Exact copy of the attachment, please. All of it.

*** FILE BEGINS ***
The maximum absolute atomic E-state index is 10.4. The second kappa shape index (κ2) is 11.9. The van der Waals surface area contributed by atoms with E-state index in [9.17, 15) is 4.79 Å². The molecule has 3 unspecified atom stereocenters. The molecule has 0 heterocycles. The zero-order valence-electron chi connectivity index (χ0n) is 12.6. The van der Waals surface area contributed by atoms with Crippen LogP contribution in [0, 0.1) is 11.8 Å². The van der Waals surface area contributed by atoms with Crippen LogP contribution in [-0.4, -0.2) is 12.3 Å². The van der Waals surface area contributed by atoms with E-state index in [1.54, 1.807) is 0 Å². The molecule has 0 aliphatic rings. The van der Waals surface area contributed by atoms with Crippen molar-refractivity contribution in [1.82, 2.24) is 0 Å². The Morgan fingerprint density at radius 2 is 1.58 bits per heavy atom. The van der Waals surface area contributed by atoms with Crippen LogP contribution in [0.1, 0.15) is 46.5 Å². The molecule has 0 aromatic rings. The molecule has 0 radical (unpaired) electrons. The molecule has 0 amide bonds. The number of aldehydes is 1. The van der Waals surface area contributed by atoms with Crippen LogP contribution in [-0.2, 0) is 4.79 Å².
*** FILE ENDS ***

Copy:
The maximum absolute atomic E-state index is 10.4. The second kappa shape index (κ2) is 11.9. The van der Waals surface area contributed by atoms with E-state index in [9.17, 15) is 4.79 Å². The molecule has 3 unspecified atom stereocenters. The molecule has 0 heterocycles. The zero-order valence-electron chi connectivity index (χ0n) is 12.6. The van der Waals surface area contributed by atoms with Crippen LogP contribution in [0, 0.1) is 11.8 Å². The van der Waals surface area contributed by atoms with Crippen LogP contribution in [-0.4, -0.2) is 12.3 Å². The van der Waals surface area contributed by atoms with E-state index in [1.54, 1.807) is 0 Å². The molecule has 0 aliphatic rings. The van der Waals surface area contributed by atoms with Crippen molar-refractivity contribution in [1.82, 2.24) is 0 Å². The Morgan fingerprint density at radius 2 is 1.58 bits per heavy atom. The van der Waals surface area contributed by atoms with Crippen LogP contribution in [0.1, 0.15) is 46.5 Å². The molecule has 0 aromatic rings. The molecule has 0 radical (unpaired) electrons. The molecule has 0 amide bonds. The number of aldehydes is 1. The van der Waals surface area contributed by atoms with Crippen LogP contribution in [-0.2, 0) is 4.79 Å².